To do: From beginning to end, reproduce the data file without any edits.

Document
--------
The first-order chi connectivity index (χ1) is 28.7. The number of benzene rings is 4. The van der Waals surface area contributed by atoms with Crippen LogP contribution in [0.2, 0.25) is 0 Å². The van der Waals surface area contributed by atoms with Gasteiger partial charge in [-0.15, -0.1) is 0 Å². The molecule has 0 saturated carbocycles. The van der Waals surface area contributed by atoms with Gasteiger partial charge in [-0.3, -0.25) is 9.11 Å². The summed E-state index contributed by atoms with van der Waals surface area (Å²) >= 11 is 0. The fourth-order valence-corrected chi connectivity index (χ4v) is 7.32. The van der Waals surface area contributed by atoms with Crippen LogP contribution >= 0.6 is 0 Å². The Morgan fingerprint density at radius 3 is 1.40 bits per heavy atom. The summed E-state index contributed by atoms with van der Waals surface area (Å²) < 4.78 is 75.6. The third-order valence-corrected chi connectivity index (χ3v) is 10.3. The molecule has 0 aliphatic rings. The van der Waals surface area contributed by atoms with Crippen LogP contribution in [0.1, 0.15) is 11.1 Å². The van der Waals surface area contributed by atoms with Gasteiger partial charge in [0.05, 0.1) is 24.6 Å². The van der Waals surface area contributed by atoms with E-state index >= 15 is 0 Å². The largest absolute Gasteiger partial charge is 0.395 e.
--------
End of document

The first-order chi connectivity index (χ1) is 28.7. The number of benzene rings is 4. The van der Waals surface area contributed by atoms with Crippen LogP contribution in [0.2, 0.25) is 0 Å². The van der Waals surface area contributed by atoms with Gasteiger partial charge in [-0.15, -0.1) is 0 Å². The molecule has 0 saturated carbocycles. The van der Waals surface area contributed by atoms with Gasteiger partial charge in [-0.3, -0.25) is 9.11 Å². The summed E-state index contributed by atoms with van der Waals surface area (Å²) >= 11 is 0. The fourth-order valence-corrected chi connectivity index (χ4v) is 7.32. The van der Waals surface area contributed by atoms with Crippen LogP contribution >= 0.6 is 0 Å². The Morgan fingerprint density at radius 3 is 1.40 bits per heavy atom. The summed E-state index contributed by atoms with van der Waals surface area (Å²) < 4.78 is 75.6. The third-order valence-corrected chi connectivity index (χ3v) is 10.3. The molecule has 0 aliphatic rings. The van der Waals surface area contributed by atoms with Crippen LogP contribution in [0.1, 0.15) is 11.1 Å². The van der Waals surface area contributed by atoms with Gasteiger partial charge in [0.05, 0.1) is 24.6 Å². The van der Waals surface area contributed by atoms with E-state index >= 15 is 0 Å². The largest absolute Gasteiger partial charge is 0.395 e.